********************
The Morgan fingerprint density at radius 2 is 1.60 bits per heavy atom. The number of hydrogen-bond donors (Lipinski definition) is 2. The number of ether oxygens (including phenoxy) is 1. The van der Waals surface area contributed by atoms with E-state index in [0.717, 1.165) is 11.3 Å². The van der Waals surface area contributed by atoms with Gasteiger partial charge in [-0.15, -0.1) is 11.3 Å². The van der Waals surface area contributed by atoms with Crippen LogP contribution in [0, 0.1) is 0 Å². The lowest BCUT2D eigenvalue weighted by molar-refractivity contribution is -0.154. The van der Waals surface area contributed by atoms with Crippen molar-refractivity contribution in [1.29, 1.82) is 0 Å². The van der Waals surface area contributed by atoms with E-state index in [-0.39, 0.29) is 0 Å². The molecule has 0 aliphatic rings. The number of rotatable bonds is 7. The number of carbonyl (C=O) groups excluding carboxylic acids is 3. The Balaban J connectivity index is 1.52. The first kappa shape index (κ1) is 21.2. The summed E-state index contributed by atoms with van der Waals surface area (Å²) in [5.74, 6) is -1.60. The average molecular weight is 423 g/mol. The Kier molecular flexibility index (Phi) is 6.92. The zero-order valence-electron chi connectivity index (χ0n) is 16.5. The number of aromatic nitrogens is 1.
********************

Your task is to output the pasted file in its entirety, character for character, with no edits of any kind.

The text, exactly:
The Morgan fingerprint density at radius 2 is 1.60 bits per heavy atom. The number of hydrogen-bond donors (Lipinski definition) is 2. The number of ether oxygens (including phenoxy) is 1. The van der Waals surface area contributed by atoms with E-state index in [0.717, 1.165) is 11.3 Å². The van der Waals surface area contributed by atoms with Gasteiger partial charge in [-0.15, -0.1) is 11.3 Å². The van der Waals surface area contributed by atoms with Crippen LogP contribution in [0, 0.1) is 0 Å². The lowest BCUT2D eigenvalue weighted by molar-refractivity contribution is -0.154. The van der Waals surface area contributed by atoms with Crippen molar-refractivity contribution in [1.29, 1.82) is 0 Å². The van der Waals surface area contributed by atoms with E-state index in [-0.39, 0.29) is 0 Å². The molecule has 0 aliphatic rings. The number of rotatable bonds is 7. The number of carbonyl (C=O) groups excluding carboxylic acids is 3. The Balaban J connectivity index is 1.52. The first kappa shape index (κ1) is 21.2. The summed E-state index contributed by atoms with van der Waals surface area (Å²) in [5.74, 6) is -1.60. The average molecular weight is 423 g/mol. The Kier molecular flexibility index (Phi) is 6.92. The zero-order valence-electron chi connectivity index (χ0n) is 16.5. The number of aromatic nitrogens is 1.